In National Rifle Association v. Vullo, the United States Supreme Court reaffirmed that principle and applied it to the superintendent of New York State’s Department of Financial Services. According to the NRA, Ms. Vullo tried to put it out of business by persuading insurance companies to block its access to insurance coverage. It argued that that amounted to unconstitutional suppression of speech, and the Supreme Court agreed:

Government officials cannot attempt to coerce private parties in order to punish or suppress views that the government disfavors. Petitioner National Rifle Association (NRA) plausibly alleges that respondent Maria Vullo did just that. As superintendent of the New York Department of Financial Services, Vullo allegedly pressured regulated entities to help her stifle the NRA’s pro-gun advocacy by threatening enforcement actions against those entities that refused to disassociate from the NRA and other gun-promotion advocacy groups. Those allegations, if true, state a First Amendment claim.

The John Locke Foundation has taken an interest in this case from the start, not just because of its implications of the Second Amendment, but because of its implications for the First Amendment as well. Earlier this year we filed a joint friend of the court brief with our friends at the Independence Institute. In the brief we cited numerous instances in which state and federal government officials had used their regulatory powers to suppress unwanted speech. In the 1950s, for example, Democrat-controlled legislatures and Democratic state attorneys across the south began demanding that the NAACP disclose the names of its supporters as a condition for operating within their states. They assumed that many supporters would withdraw their support if doing so meant risking reprisals from segregationists, and they were right. In just two years, from 1955 to 1957, NAACP membership declined in Southern states by more than 50 percent. Fortunately, the Supreme Court put a stop to that particular instance of regulatory speech suppression. In our brief, we urged the court to make it clear once and for all that using the state’s regulatory power to suppress speech always violates the First Amendment:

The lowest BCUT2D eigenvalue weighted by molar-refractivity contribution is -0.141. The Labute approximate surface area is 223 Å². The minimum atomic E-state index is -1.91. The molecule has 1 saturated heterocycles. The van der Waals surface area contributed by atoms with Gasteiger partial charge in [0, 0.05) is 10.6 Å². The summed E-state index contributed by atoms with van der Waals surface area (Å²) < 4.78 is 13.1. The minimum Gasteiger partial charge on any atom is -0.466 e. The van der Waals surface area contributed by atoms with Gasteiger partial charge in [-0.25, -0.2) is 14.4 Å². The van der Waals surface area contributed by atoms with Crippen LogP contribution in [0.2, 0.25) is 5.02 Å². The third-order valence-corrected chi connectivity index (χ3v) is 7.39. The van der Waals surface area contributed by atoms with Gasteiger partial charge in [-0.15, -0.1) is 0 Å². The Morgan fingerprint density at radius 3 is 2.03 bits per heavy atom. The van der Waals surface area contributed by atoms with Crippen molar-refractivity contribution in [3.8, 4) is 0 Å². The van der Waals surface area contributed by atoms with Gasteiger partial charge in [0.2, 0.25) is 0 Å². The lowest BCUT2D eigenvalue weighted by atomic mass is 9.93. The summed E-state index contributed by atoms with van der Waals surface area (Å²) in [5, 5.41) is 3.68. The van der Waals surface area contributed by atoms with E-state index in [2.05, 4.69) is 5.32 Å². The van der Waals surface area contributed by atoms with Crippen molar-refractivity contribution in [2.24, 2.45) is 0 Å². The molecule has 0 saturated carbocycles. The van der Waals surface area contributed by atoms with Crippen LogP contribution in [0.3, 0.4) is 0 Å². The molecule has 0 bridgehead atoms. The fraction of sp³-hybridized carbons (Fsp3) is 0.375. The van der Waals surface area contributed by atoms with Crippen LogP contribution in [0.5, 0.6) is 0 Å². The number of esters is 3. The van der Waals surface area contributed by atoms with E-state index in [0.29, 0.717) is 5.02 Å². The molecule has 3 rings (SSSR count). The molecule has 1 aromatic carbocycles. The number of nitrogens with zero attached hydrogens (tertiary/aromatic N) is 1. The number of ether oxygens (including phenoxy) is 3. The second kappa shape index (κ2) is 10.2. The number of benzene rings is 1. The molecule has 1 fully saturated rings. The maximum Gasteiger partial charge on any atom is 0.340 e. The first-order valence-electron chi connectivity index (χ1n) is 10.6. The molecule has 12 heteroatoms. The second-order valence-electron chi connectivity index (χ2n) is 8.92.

The same regulatory abuses at issue in this case can easily be weaponized against all sorts of citizen associations and activists … if this Court … signals that the NAACP cases are now easy to evade. In states where political incentives are different from those in New York, the potential targets will include organizations that advocate for abortion rights, for rights of unlawful aliens, or for “defund the police” and similar ideas. In states where political incentives are similar to New York’s, the groups on the opposite side of the above issues could be prime targets.

We couldn’t be happier with the result — a unanimous opinion written by the court’s most left-leaning justice in a case in which the ACLU represented the NRA. If it wasn’t clear before, it’s crystal clear now. The First Amendment forbids even indirect attacks on Americans’ expressive rights.